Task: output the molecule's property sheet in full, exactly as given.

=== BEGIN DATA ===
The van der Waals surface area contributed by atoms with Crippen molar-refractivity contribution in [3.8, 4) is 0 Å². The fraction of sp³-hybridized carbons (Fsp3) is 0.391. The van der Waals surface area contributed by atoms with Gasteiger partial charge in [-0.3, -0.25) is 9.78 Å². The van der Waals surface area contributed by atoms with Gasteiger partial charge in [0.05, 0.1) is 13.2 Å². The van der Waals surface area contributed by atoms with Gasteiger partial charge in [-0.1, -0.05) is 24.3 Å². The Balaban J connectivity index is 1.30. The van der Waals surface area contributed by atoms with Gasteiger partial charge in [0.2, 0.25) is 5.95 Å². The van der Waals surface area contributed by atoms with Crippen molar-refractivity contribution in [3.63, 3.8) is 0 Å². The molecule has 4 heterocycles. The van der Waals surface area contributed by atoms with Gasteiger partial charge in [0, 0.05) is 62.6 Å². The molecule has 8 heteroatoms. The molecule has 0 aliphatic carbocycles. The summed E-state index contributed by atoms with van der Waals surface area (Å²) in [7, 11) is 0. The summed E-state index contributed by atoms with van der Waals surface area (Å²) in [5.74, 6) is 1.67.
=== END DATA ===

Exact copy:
The van der Waals surface area contributed by atoms with Crippen molar-refractivity contribution in [3.8, 4) is 0 Å². The fraction of sp³-hybridized carbons (Fsp3) is 0.391. The van der Waals surface area contributed by atoms with Gasteiger partial charge in [-0.3, -0.25) is 9.78 Å². The van der Waals surface area contributed by atoms with Gasteiger partial charge in [0.05, 0.1) is 13.2 Å². The van der Waals surface area contributed by atoms with Gasteiger partial charge in [-0.1, -0.05) is 24.3 Å². The Balaban J connectivity index is 1.30. The van der Waals surface area contributed by atoms with Gasteiger partial charge in [0.2, 0.25) is 5.95 Å². The van der Waals surface area contributed by atoms with Crippen molar-refractivity contribution in [3.63, 3.8) is 0 Å². The molecule has 4 heterocycles. The van der Waals surface area contributed by atoms with Gasteiger partial charge in [0, 0.05) is 62.6 Å². The molecule has 8 heteroatoms. The molecule has 0 aliphatic carbocycles. The summed E-state index contributed by atoms with van der Waals surface area (Å²) in [7, 11) is 0. The summed E-state index contributed by atoms with van der Waals surface area (Å²) in [5.74, 6) is 1.67.